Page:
Banknotes have multiple uses. The transactional, means-of-payment use is just one of them. Indeed, this particular use may well be declining given the rising tide of electronic payment. Some central bank estimates suggest that the proportion of cash in circulation used for day-to-day transactions is as low as 30 percent[9].

Figure 4: Reserve Bank banknotes in circulation


Other uses include:

  • overseas holdings (by offshore residents) – either in anticipation of tourism travel and spending in New Zealand or as a store of value, or perhaps as a hedge against their own currency risk. There is evidence to suggest this may be a driver of cash demand, with visitors to New Zealand increasing from 1.7 million in the year to June 2000 to 2.8 million in the year to May 2014.

  • domestic hoarding as a store of value – perhaps against natural disaster risk or electronic payments failure, or financial institution failure, or simply as a means of saving. Low interest rates on deposits that reduce the opportunity cost of holding cash may have contributed to the recent growth in notes demand. Failures of finance companies domestically and banks internationally may also have contributed to a perceived safe-haven value of cash holdings.

  • the shadow economy – facilitating illegal transactions e.g. drug trade, or evading taxation through cash payments.

In New Zealand, the expanded circulation of notes through ATMs appeared to drive a lift in 20 dollar notes in the late 1990s, while a shift towards 50 dollar note dissemination appears to underpin a significant growth in cash in the past year. ATM distribution supports multiple uses and does not by itself make it possible to distinguish motives.

That said, more rapid growth in larger denomination notes (20 dollar, 50 dollar and 100 dollar notes, see Figure 4) tends to support arguments that these store of value, overseas and possibly black economy purposes have been key drivers of note demand.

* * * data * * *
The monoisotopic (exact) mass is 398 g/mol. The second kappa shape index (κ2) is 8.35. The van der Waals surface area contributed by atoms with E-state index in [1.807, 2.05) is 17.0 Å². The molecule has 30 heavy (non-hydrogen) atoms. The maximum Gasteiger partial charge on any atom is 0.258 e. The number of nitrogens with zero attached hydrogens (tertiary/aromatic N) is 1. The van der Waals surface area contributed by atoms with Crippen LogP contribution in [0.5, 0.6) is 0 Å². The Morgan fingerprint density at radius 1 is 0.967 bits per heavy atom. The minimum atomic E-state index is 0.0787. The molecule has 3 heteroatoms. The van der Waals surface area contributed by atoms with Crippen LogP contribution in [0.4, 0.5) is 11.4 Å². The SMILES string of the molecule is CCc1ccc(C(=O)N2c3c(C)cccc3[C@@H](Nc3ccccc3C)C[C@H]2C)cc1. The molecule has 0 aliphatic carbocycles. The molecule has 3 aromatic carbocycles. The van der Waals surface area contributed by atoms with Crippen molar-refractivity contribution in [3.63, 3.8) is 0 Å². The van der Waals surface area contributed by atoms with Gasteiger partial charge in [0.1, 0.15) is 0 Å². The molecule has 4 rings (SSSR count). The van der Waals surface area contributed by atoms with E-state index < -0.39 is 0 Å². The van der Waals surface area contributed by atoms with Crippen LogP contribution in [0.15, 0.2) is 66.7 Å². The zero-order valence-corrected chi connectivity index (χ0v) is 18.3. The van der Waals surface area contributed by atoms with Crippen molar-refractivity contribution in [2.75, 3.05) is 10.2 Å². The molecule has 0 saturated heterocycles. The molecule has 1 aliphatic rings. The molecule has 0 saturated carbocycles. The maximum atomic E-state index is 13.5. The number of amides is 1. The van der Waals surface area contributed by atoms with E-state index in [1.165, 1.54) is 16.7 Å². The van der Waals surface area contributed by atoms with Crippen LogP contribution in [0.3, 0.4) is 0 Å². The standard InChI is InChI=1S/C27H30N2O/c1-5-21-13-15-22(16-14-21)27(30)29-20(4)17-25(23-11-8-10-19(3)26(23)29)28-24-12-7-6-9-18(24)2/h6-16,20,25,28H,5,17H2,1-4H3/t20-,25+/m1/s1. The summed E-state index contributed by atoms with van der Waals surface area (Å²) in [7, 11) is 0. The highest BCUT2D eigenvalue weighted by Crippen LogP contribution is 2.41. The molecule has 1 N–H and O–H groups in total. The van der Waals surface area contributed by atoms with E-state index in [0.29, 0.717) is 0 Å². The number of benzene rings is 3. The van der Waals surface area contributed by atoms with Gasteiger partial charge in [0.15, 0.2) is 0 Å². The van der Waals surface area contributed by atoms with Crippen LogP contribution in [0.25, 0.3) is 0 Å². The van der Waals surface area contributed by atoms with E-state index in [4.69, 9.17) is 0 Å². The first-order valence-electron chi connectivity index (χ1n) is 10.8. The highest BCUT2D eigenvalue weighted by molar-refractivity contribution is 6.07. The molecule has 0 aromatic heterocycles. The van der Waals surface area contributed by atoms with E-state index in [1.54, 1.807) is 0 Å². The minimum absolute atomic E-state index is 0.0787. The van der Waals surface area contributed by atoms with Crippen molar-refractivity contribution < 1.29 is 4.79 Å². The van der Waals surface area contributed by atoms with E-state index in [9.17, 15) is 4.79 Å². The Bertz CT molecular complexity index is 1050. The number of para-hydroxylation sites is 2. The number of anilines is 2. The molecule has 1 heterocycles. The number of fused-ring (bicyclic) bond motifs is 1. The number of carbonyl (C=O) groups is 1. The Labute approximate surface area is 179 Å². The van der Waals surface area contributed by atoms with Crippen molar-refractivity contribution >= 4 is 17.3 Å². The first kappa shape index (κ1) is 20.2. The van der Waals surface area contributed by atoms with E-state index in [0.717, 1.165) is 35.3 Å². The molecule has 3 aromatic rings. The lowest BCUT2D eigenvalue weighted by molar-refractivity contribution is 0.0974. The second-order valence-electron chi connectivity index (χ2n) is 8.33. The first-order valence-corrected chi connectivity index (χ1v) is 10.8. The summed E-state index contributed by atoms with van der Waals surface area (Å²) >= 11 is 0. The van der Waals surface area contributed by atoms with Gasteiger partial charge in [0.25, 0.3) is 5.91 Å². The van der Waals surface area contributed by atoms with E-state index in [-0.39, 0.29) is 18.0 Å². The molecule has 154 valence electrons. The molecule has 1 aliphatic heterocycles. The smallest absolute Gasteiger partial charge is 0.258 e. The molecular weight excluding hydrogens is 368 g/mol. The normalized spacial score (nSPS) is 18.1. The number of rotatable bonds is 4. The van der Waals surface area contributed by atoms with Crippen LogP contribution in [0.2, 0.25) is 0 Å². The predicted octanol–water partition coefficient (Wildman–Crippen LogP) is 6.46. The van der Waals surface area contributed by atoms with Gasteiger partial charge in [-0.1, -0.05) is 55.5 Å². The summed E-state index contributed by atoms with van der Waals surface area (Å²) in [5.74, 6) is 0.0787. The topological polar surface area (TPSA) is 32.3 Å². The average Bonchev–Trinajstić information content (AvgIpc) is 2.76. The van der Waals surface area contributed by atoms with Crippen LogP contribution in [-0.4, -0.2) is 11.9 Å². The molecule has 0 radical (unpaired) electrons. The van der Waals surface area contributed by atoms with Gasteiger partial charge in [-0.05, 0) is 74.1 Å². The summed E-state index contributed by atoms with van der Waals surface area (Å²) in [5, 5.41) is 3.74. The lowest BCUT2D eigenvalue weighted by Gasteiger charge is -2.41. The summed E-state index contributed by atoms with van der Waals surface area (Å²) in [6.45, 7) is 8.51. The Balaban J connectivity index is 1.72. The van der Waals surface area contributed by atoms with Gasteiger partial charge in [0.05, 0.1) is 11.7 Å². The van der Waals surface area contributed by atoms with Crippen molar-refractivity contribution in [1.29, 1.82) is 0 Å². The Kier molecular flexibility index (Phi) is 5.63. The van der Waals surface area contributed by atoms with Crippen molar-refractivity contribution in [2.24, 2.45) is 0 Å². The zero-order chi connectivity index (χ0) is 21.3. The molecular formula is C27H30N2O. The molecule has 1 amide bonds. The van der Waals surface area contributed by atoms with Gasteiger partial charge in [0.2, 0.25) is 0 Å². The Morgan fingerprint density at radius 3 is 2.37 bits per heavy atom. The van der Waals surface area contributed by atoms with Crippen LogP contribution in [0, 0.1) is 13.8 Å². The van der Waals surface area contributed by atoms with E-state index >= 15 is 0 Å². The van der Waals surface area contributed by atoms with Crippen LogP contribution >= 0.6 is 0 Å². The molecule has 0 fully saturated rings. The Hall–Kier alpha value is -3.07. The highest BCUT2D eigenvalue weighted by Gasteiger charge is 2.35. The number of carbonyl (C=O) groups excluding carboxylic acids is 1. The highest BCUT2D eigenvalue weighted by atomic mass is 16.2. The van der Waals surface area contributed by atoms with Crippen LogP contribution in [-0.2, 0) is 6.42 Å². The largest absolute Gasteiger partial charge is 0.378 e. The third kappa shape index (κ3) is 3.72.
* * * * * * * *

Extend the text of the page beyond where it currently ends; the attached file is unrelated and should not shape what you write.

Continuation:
While commercial sector (banking and industry) issuance of currency was common in the nineteenth century around the world, and continues in some countries today, generally it has been the preserve of the state and central banks since their institutional rise in the twentieth century. Recently, there has been a challenge to the form and provenance of money. Virtual currencies, of which the best known is bitcoin, have been created as an alternative means of payment and store of value. It is a very low cost payment method with strong security features and usable for cross-border transactions, making it advantageous in some regards relative to more traditional payment mechanisms.[10]

As compared with cash, however, crypto-currencies currently have a number of drawbacks. In a transactional sense, their use is limited by the number of businesses willing to accept them for payment, currently a very small number. Large swings in the value of a Bitcoin means its purchasing power fluctuates considerably, and the finite number of Bitcoins possible mean that their scarcity value tends to make them more like speculative investment commodities than transactional payment instruments.

While bitcoins or other crypto-currencies are unlikely to replace cash in the foreseeable future, technological change is relentless and there is nothing innate about cash-money that says it must continue forever[11]. Key attributes of trust (that the "money" gives rise to settlement of the obligation) and anonymity (it is often efficient for the sale/purchase parties not to have to identify one another) must be met, but if these can be accomplished reliably and sustainably new technologies could supplant cash as we know it in years to come. Central banks need not be overwhelmed by such innovations[12]. As they have to date, central banks around the world will need to monitor and develop their regulatory and currency operations roles to meet developments in technology, and the changing needs of the public.

The next steps in the evolution of New Zealand's currency